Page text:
Something I do, and it really helps... since you monocoted, after you are finished covering, on the under side, flex the aileron and elevator halves down, and iron a 1/2" wide strip Vee'd down in the gap. Sealing the ailerons, especially, will help get even roll rates both ways, and increase the effectiveness of the control surfaces. I have seen many planes, after sealing the gaps, total control surface movement could be reduced 1/3 to 1/2 and still get the same roll rate or elevator authority.

Everything looks good!

(I've flown R/C for about 35 years.)

Tagged casue I wanna se it crash! J/K

A$$HOLE!!!

ETA:

Here's one of mine:



My own design. The canopy was a Wing Manufacturing "Starfighter" canopy.

The engines pictures are some very old Enya .40BBTV, but this plane now has a pair of Thunder Tiger .46's that are about 75% more powerful. Wingspan is 74". 7 servos... one on each aileron out in the wing panels, with just a short rod out to the aileron. No bellcranks. This is much more precise. Two throttle servos, one in each nacelle behind the fuel tank, and again, a short cable out to the throttle. Two elevator servos, one on each half. And one servo for nosegear steering and rudder. A 1000 mah battery pack for all that.

Yes, it will fly on one engine, but you need to throttle back to about 50% power so that you can turn both ways.

It'll do nice rolls, loops, outside loops from the top, stall turns, and I have done 10 rotation spins. Will climb vertically at half throttle. A lot of fun.

And no, UH_SALT_RIFLE, haven't crashed it!

Link Posted: 2/15/2006 12:52:02 PM EDT
Originally Posted By A_Free_Man:
Ahhh, looking good!!!

the wing ribs are supposed to be die cut, with a nice sharp precision-set of shaped cutters leaving a good outline that you just gently break away from the sheet of balsa. these ribs weren't cut all the way through, and it would have been a disaster to try and punch them out, so i spent a good hour and a half retracing the cuts with an exacto knife. 2 wings, 40 ribs.



This is what happens when the die cutting blades get dull in production. An old trick, sand the back side of the sheet, and the parts will pop out. But sometimes you just have to cut them out.

A helpful hint... when you mount the fuel tank make sure it is not touching any wood, that it is floated on foam or isolated with blobs of silicone. Vibration, over time, will rub a hole in a tank where wood or motor mount screws touch it. Also, if it is possible for the tank to slide forward, perhaps from a not so good landing and nose over, the fuel lines can get crimped. Make sure the tank can't shift.

Another thing, some tanks, on the inside, just have a long piece of silicone tubing and the fuel pickup weight out on the end. From a hard landing and noseover that weight can go forward and get tangled up in the vent and fill lines. So, I fixed this problem years ago by soldering a long piece of 1/8" brass tubing to the pickup weight. You will find the weight is drilled so that the tubing can slip into it. After you solder the tubing to the weight make sure it is clear inside, not filled with solder, by passing a piece of control rod through it. Then attached this weight and tube to the tank stopper tube with a piece of fuel tubing. Now the weight can flop up and down, sideways, but can't loop around forward.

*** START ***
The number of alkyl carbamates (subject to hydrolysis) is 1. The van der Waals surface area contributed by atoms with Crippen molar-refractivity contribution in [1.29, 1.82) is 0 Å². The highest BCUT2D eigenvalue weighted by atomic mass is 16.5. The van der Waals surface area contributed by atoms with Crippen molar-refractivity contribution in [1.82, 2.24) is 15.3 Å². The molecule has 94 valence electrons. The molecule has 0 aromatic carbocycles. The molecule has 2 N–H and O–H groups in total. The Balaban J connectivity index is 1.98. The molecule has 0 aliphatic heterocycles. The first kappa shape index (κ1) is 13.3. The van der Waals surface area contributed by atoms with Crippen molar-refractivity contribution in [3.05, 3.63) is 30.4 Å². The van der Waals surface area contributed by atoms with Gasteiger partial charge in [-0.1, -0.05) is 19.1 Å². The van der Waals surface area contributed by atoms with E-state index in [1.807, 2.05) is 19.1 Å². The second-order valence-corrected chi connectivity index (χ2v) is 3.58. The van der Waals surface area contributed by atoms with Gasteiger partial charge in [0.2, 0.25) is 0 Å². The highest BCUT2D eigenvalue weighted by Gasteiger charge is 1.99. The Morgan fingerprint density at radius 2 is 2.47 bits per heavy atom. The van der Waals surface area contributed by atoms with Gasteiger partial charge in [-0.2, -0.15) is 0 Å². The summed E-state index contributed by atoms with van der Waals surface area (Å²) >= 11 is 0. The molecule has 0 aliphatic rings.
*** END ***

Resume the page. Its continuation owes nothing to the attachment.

Something I do, and it really helps... since you monocoted, after you are finished covering, on the under side, flex the aileron and elevator halves down, and iron a 1/2" wide strip Vee'd down in the gap. Sealing the ailerons, especially, will help get even roll rates both ways, and increase the effectiveness of the control surfaces. I have seen many planes, after sealing the gaps, total control surface movement could be reduced 1/3 to 1/2 and still get the same roll rate or elevator authority.

Everything looks good!

(I've flown R/C for about 35 years.)

Tagged casue I wanna se it crash! J/K

A$$HOLE!!!

the tank is well cushioned on the bottom/sides/and front,and isn't touching any wood. i only needed a couple of tiny pieces of foam for the top gap. i tried to find that balance of just enough foam, because too much, and it'll start allowing vibration to be transfered.
i've never gotten foamy fuel, and don't want to start now.
i have had the clunk get jammed into the front of the tank after a.....um......quick stop before. i've always been able to just give it a quick shake to the rear, and it went back to the rear of the tank.
i've put in brass tubing before, but the number of occurances is so small, that i blew that idea off this time.
sealing the hinge gap is always a good idea, but i'm guilty of not doing that if i end up with a thin and uniform gap. i may do it on this one anyway, seeing as it takes so little time to do it.
a smooth and uninterupted airflow is a good thing.
i'll fly it reguardless, but i am a tad apprehensive about it.
i'm not in a club, and fly off a short and uneven runway. i fly towards trees on take off, and need to yank and bank it out.....not ideal for a maiden flight, but it'll have to do.